Kathrine connected the notion of time standardization to the physical blurring of the time machine:
When the Time Traveler initially showed his companions the model version of his time machine, “the little machine suddenly swung round, became indistinct, was seen as a ghost for a second…” as it disappeared into either the past or the future. (Wells 8) This machine is supposed to represent time. As it propels itself into a different space, it loses its shape and distinct look. The imagery painted is one that is slowly blending into the background. As the time machine model is losing its place in time, and defying all the laws that we know about time, it is losing itself. Could it be that the time we decided to standardize has become a comment on who we are as a society?
She goes on to highlight the differences in the kinds of details Wells uses to describe permanent vs. fleeting things... including names (less descriptive) vs. the machine itself (highly descriptive).

Guillermo, like Shane, focuses on plausibility of Wells's future world scenario. I think it's interesting how we feel so compelled to evaluate science fiction as a kind of forecast for the future. I found myself having the same reaction. Does Wells invite this kind of critique? I think in some ways he does, but I also think it's important to ask the question: what can we learn from trying to understand a vision of the future that originates in our own immediate past? Dan seems to have addressed some of these questions in his recent post this week.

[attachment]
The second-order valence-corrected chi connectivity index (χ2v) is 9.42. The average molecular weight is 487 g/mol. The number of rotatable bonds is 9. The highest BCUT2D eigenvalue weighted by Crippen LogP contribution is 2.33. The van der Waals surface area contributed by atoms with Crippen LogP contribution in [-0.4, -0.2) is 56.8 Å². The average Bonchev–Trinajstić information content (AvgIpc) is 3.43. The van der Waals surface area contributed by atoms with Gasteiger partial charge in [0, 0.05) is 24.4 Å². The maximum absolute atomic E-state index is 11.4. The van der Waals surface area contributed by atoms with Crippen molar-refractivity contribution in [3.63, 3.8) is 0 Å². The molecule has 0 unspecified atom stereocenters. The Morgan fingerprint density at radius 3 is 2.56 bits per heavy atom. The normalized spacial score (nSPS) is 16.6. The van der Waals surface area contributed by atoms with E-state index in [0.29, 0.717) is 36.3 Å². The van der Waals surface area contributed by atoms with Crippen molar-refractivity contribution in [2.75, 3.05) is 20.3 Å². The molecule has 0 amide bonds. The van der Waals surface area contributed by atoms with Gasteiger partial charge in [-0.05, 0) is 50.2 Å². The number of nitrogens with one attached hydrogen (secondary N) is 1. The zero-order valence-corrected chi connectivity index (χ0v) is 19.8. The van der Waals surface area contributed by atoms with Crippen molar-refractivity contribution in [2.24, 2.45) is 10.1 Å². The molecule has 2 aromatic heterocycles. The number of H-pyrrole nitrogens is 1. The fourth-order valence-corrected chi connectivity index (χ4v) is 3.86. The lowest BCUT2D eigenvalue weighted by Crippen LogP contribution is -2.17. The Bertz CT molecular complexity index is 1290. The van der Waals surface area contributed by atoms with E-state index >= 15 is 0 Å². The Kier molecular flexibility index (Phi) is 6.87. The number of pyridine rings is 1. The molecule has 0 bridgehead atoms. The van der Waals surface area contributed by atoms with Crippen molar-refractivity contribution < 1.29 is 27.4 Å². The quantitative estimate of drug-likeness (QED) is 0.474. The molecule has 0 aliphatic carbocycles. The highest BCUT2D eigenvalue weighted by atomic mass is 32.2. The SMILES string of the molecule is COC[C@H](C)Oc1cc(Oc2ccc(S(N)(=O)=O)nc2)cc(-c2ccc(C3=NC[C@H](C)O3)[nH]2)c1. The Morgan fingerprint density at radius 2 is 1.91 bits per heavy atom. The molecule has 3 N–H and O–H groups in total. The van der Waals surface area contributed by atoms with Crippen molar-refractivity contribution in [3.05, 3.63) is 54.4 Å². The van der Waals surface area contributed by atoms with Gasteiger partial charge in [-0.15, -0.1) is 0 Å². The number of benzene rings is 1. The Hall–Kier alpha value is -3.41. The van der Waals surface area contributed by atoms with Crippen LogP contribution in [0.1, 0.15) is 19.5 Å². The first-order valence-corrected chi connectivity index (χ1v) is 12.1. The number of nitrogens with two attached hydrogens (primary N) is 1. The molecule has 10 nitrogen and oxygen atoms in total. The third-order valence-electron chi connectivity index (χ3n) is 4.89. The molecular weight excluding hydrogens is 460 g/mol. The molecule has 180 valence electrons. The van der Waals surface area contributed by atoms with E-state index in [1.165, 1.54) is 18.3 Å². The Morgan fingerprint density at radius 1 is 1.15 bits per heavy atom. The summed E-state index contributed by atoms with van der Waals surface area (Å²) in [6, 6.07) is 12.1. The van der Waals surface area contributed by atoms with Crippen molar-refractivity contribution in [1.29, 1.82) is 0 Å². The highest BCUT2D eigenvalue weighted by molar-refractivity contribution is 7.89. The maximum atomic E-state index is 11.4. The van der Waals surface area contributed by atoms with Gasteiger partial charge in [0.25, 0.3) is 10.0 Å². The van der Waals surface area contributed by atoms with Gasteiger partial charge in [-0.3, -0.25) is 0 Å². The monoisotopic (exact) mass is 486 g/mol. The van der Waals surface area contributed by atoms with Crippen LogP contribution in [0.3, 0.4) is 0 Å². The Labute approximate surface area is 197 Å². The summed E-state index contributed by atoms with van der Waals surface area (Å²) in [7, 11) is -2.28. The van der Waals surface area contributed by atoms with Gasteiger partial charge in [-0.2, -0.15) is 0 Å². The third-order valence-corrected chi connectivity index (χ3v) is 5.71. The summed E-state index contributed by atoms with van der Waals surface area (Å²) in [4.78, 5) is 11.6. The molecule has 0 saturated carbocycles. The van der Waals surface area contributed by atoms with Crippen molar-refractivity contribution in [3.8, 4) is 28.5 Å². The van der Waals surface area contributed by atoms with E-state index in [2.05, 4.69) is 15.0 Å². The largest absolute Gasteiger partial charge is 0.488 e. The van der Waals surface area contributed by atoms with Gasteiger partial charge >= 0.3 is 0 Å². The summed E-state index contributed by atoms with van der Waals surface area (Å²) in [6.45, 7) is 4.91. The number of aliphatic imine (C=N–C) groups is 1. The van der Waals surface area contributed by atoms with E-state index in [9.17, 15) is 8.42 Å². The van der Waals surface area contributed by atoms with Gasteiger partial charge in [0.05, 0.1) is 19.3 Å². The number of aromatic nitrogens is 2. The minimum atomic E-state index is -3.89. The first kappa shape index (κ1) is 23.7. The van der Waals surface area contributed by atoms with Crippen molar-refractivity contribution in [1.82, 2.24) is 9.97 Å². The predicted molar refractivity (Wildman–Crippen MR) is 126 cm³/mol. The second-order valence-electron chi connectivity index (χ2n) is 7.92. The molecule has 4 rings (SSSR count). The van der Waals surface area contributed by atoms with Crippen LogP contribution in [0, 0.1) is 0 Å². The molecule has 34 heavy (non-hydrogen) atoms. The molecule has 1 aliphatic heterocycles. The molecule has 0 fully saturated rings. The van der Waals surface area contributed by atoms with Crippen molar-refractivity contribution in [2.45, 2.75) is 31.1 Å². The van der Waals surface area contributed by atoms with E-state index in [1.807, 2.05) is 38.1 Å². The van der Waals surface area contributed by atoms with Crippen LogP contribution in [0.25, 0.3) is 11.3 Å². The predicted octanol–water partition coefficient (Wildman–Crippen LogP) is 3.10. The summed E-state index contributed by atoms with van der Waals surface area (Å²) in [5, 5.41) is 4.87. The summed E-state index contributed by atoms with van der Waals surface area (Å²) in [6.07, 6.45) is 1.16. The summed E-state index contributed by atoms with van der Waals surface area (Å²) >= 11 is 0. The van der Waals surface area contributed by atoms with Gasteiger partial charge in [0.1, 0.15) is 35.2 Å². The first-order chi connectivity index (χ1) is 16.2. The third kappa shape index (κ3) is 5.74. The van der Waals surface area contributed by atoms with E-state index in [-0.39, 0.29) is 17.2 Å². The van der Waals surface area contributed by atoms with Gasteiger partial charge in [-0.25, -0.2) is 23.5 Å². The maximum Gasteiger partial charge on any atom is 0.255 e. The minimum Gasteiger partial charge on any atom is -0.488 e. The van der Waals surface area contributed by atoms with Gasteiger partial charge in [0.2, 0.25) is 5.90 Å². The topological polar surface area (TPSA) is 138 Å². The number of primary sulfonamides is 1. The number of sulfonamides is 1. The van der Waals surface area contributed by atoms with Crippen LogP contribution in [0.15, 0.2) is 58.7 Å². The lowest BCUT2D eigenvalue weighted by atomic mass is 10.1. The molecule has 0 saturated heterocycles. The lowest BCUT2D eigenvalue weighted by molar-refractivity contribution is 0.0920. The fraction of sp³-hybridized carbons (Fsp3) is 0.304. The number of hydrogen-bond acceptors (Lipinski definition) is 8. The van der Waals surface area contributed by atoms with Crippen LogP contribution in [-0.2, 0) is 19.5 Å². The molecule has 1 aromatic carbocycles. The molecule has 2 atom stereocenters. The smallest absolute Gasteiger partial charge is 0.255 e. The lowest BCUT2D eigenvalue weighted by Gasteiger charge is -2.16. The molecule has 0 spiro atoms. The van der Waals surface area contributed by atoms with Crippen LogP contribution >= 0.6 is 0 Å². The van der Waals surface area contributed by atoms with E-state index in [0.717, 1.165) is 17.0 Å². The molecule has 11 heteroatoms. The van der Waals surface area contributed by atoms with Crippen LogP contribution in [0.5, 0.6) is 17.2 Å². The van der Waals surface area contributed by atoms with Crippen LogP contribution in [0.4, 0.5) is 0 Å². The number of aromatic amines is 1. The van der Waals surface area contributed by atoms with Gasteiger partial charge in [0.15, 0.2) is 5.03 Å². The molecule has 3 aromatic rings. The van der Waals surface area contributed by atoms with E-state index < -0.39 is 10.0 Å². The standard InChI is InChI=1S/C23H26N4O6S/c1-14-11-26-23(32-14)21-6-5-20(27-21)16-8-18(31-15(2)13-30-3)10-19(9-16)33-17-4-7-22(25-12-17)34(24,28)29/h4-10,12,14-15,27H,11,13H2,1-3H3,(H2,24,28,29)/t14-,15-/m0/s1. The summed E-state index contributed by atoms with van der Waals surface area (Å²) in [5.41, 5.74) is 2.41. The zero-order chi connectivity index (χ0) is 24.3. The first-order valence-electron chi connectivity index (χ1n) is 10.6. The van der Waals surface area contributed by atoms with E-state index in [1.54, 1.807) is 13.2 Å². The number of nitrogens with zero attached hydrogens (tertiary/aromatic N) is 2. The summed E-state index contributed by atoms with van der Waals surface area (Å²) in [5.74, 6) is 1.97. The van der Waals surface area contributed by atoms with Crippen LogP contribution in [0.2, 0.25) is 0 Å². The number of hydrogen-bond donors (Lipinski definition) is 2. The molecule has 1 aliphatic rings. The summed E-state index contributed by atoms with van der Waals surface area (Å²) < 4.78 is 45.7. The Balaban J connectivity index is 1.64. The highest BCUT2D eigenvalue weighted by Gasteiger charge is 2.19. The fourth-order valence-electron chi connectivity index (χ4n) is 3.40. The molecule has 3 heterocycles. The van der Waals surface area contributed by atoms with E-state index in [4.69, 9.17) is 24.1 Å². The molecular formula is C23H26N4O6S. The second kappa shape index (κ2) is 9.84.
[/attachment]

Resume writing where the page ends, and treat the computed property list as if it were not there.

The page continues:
Ifan made a really interesting argument about consciousness and links the notion of time travel to the idea of memory.
Within each hour, our consciousness constantly zips back and forth between the immediate and distant memories of the past and future.
While proclaiming that Vertov wanted to portray the consciousness’ ability to travel through time would be too convenient of an exaggeration, it is important to remember that one’s consciousness unpredictably travels back and forth across what Wells calls the “Time-Dimension” (Wells 5).
"We are always getting away from the present moment. Our mental existences, which are immaterial and have no dimensions, are passing along the Time-Dimension with uniform velocity from the cradle to the grave" (Wells 5).
Daniella made an interesting observation about the time traveler's sudden discomfort with the idea of temporal liberation once he loses his time machine and begins to fear the impossibility of a return trip.
Although he is bombarded with several benefits of the future, his confidence in his surroundings begins to deteriorate once his machine is stolen. The time frame he is currently stuck in is no longer a utopia of the future, but a vast unknown world full of what seem like unpleasant creatures. Without the machine, the Time Traveler feels lost and helpless, fearing that he will not be able to return to his own time frame, and to the familiar.